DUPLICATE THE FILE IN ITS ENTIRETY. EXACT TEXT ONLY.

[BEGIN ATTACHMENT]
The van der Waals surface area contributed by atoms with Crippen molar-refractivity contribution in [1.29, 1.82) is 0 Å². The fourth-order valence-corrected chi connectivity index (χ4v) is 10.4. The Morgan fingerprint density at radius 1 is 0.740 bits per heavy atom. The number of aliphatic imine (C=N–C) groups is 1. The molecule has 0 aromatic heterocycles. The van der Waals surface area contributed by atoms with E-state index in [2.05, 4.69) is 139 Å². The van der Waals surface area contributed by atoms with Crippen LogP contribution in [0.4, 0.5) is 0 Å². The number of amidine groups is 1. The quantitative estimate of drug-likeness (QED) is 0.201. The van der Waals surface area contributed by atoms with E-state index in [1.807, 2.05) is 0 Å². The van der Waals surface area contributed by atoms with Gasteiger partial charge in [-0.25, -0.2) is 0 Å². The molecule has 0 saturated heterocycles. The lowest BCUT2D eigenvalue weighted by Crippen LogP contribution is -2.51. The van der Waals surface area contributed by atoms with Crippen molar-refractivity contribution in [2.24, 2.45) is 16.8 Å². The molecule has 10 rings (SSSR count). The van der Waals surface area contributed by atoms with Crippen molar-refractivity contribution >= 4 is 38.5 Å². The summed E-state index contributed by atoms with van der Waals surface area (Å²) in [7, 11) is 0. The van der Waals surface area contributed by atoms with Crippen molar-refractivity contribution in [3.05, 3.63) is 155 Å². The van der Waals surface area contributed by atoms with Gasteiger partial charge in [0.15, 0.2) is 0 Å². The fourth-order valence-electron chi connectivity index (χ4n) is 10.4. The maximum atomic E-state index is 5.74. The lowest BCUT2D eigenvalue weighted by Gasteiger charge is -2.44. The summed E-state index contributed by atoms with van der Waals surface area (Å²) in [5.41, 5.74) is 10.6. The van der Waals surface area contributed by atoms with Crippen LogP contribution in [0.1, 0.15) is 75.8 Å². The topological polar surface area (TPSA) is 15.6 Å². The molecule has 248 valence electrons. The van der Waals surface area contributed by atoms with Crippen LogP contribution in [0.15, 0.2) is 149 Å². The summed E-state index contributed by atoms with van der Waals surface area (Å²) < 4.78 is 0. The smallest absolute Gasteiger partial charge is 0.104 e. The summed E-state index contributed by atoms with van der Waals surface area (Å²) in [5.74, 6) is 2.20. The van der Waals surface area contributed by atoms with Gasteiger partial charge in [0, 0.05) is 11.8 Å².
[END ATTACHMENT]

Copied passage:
The van der Waals surface area contributed by atoms with Crippen molar-refractivity contribution in [1.29, 1.82) is 0 Å². The fourth-order valence-corrected chi connectivity index (χ4v) is 10.4. The Morgan fingerprint density at radius 1 is 0.740 bits per heavy atom. The number of aliphatic imine (C=N–C) groups is 1. The molecule has 0 aromatic heterocycles. The van der Waals surface area contributed by atoms with E-state index in [2.05, 4.69) is 139 Å². The van der Waals surface area contributed by atoms with Crippen LogP contribution in [0.4, 0.5) is 0 Å². The number of amidine groups is 1. The quantitative estimate of drug-likeness (QED) is 0.201. The van der Waals surface area contributed by atoms with E-state index in [1.807, 2.05) is 0 Å². The van der Waals surface area contributed by atoms with Gasteiger partial charge in [-0.25, -0.2) is 0 Å². The molecule has 0 saturated heterocycles. The lowest BCUT2D eigenvalue weighted by Crippen LogP contribution is -2.51. The van der Waals surface area contributed by atoms with Crippen molar-refractivity contribution in [2.24, 2.45) is 16.8 Å². The molecule has 10 rings (SSSR count). The van der Waals surface area contributed by atoms with Crippen molar-refractivity contribution >= 4 is 38.5 Å². The summed E-state index contributed by atoms with van der Waals surface area (Å²) in [7, 11) is 0. The van der Waals surface area contributed by atoms with Crippen molar-refractivity contribution in [3.05, 3.63) is 155 Å². The van der Waals surface area contributed by atoms with Gasteiger partial charge in [0.15, 0.2) is 0 Å². The fourth-order valence-electron chi connectivity index (χ4n) is 10.4. The maximum atomic E-state index is 5.74. The lowest BCUT2D eigenvalue weighted by Gasteiger charge is -2.44. The summed E-state index contributed by atoms with van der Waals surface area (Å²) in [5.41, 5.74) is 10.6. The van der Waals surface area contributed by atoms with Crippen LogP contribution in [0.1, 0.15) is 75.8 Å². The topological polar surface area (TPSA) is 15.6 Å². The molecule has 248 valence electrons. The van der Waals surface area contributed by atoms with Crippen LogP contribution in [0.15, 0.2) is 149 Å². The summed E-state index contributed by atoms with van der Waals surface area (Å²) < 4.78 is 0. The smallest absolute Gasteiger partial charge is 0.104 e. The summed E-state index contributed by atoms with van der Waals surface area (Å²) in [5.74, 6) is 2.20. The van der Waals surface area contributed by atoms with Gasteiger partial charge in [0, 0.05) is 11.8 Å².